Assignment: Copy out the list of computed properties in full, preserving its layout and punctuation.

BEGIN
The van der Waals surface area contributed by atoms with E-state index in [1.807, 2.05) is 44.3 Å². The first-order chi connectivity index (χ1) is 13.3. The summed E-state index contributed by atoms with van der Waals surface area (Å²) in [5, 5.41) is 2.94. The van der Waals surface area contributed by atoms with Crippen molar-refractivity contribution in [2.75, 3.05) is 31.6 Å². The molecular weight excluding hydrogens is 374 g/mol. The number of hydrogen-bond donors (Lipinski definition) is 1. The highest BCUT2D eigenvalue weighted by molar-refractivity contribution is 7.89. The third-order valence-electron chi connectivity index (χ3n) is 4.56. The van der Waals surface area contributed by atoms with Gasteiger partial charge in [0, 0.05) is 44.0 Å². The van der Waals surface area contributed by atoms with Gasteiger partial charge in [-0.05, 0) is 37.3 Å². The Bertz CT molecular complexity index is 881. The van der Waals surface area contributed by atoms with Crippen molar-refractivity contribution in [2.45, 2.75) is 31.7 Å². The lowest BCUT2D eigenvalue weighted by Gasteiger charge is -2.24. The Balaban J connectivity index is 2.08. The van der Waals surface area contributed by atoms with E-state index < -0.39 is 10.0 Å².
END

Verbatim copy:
The van der Waals surface area contributed by atoms with E-state index in [1.807, 2.05) is 44.3 Å². The first-order chi connectivity index (χ1) is 13.3. The summed E-state index contributed by atoms with van der Waals surface area (Å²) in [5, 5.41) is 2.94. The van der Waals surface area contributed by atoms with Crippen molar-refractivity contribution in [2.75, 3.05) is 31.6 Å². The molecular weight excluding hydrogens is 374 g/mol. The number of hydrogen-bond donors (Lipinski definition) is 1. The highest BCUT2D eigenvalue weighted by molar-refractivity contribution is 7.89. The third-order valence-electron chi connectivity index (χ3n) is 4.56. The van der Waals surface area contributed by atoms with Gasteiger partial charge in [0, 0.05) is 44.0 Å². The van der Waals surface area contributed by atoms with Gasteiger partial charge in [-0.05, 0) is 37.3 Å². The Bertz CT molecular complexity index is 881. The van der Waals surface area contributed by atoms with Crippen molar-refractivity contribution in [2.45, 2.75) is 31.7 Å². The lowest BCUT2D eigenvalue weighted by Gasteiger charge is -2.24. The Balaban J connectivity index is 2.08. The van der Waals surface area contributed by atoms with E-state index < -0.39 is 10.0 Å².